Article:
SpeculativeEdu

Interview: Petra Lilja

January 17, 2020

Swedish industrial designer and curator: “designers need to start dealing with other temporalities than those of shortsightedness linked to over-consumerism”.

(Photo by Frans Hällqvist)

Petra Lilja is a Swedish industrial designer and curator. Since graduating from the Pratt Institute, New York in 2002, she has explored different ways to combine creativity and environmental and societal matters of concern. Between 2013-18 she worked as design lecturer and program director of the Design + Change Programs at Linnaeus University. For four years she ran an eponymous gallery in Malmö displaying art, design and research. Petra Lilja’s design work has been exhibited around the world and received numerous awards such as the Wallpaper Design Award for Best Recycling. She is a member of the jury of the annual Swedish Design Award UNG and its equivalent in South Korea. Petra Lilja divides her time between her design studio in Malmö and the academic work as a doctoral candidate at the Royal Institute of Technology and University of Arts, Crafts and Design in Stockholm. Her PhD project is titled “Cultivating Caring Coexistence, Design for Anthropodecentric Futures”. She is a member of academic groups The Posthumanities Hub and Design and Posthumanisms.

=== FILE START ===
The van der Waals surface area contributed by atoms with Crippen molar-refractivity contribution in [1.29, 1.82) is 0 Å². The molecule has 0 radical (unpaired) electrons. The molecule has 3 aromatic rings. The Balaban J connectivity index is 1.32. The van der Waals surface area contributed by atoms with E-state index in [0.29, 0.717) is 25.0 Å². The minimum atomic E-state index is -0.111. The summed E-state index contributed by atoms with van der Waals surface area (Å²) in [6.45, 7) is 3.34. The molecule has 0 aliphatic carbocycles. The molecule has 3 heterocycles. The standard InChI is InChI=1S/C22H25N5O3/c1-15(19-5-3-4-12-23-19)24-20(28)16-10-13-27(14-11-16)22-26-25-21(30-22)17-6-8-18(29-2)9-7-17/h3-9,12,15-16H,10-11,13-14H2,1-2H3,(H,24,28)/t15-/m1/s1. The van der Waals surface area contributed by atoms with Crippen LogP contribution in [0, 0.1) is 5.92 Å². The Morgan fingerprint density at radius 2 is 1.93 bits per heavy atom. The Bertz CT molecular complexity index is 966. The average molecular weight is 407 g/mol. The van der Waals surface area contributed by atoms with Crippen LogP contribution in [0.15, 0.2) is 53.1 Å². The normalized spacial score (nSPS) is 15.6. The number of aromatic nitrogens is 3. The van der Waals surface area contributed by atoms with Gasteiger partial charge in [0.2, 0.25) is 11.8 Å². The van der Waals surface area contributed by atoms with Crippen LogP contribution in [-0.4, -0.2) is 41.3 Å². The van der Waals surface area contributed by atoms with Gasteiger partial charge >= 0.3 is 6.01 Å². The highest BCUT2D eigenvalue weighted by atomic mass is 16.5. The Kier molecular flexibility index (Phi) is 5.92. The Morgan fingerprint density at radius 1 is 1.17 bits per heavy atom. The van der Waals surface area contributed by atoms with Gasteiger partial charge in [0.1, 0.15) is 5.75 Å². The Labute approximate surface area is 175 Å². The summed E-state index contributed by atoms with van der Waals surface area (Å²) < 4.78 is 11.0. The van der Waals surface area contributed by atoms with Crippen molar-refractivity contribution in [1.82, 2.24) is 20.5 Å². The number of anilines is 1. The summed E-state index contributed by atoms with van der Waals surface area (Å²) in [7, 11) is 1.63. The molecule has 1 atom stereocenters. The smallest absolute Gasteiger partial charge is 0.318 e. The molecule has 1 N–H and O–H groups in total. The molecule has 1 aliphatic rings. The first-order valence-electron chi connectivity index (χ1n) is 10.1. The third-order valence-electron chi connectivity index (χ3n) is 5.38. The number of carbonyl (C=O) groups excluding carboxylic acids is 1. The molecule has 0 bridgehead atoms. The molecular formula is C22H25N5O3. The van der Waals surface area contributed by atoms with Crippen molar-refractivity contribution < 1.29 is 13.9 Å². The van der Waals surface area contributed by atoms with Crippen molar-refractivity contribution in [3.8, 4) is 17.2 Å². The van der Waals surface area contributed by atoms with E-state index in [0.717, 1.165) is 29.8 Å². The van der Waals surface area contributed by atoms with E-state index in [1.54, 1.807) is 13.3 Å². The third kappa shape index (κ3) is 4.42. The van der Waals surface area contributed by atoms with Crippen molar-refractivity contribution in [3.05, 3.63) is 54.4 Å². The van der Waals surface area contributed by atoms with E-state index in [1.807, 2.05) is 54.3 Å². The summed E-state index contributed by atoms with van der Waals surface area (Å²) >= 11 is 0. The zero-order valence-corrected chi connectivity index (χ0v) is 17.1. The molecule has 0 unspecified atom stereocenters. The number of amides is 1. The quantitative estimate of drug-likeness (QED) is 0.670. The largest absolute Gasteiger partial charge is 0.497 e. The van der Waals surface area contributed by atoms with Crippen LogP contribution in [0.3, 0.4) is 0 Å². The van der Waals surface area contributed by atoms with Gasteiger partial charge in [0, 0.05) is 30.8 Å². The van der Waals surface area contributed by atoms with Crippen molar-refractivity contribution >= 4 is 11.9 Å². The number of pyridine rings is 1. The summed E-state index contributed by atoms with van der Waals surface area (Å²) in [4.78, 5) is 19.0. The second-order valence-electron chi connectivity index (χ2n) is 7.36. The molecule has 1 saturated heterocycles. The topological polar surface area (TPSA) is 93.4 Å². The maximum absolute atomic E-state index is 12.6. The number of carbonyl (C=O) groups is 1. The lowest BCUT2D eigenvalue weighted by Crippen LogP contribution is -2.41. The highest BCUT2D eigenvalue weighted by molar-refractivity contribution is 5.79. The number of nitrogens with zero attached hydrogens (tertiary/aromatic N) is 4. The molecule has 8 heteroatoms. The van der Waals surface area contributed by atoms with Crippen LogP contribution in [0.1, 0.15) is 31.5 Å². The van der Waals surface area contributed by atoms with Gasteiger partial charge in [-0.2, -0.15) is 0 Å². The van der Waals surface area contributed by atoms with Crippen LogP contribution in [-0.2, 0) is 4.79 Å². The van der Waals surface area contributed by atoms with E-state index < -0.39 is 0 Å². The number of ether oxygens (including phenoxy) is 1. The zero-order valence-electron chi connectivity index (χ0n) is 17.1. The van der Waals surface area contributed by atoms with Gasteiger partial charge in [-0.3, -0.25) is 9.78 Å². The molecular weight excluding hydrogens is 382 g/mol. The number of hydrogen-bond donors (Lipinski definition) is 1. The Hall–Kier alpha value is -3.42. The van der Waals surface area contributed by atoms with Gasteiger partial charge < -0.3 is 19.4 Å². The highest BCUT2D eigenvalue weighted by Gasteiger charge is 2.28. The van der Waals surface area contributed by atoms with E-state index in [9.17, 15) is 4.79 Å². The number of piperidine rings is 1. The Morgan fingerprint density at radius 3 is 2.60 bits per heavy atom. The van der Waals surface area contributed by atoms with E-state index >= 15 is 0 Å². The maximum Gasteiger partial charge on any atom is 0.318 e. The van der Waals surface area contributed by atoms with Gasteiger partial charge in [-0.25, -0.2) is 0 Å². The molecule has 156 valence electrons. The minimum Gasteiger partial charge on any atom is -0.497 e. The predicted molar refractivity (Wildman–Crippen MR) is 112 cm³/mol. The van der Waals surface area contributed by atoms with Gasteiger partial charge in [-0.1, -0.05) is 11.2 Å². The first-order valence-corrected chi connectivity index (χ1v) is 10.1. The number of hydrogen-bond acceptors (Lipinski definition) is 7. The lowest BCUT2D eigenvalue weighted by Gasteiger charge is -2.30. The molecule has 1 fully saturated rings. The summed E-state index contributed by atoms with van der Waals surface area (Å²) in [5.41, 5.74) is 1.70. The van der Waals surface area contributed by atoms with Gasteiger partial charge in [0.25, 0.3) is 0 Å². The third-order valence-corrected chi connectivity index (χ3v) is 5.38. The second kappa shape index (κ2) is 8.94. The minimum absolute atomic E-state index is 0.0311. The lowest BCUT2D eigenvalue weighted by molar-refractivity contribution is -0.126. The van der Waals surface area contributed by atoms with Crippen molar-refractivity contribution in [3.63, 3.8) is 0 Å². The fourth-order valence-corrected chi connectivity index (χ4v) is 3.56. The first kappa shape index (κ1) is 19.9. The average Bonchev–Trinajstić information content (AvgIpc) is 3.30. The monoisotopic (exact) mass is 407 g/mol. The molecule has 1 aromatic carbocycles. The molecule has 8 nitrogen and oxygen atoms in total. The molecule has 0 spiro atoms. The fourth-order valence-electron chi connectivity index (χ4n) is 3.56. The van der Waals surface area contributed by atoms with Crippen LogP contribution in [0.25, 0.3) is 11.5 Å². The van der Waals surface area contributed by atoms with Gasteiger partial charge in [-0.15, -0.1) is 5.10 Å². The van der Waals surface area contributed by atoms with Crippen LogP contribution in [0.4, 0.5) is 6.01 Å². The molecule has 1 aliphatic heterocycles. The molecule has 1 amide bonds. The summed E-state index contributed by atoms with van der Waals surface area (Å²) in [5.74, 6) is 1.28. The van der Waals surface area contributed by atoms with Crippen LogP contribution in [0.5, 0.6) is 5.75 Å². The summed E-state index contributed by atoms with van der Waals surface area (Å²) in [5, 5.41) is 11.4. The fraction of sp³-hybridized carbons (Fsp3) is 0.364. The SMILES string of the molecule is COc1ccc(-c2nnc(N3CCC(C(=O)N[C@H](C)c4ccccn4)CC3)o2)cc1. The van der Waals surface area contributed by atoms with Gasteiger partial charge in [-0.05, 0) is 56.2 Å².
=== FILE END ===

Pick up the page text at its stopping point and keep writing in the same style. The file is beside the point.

How connected was your education with the Speculative Design (or related) approach you are using in your work today?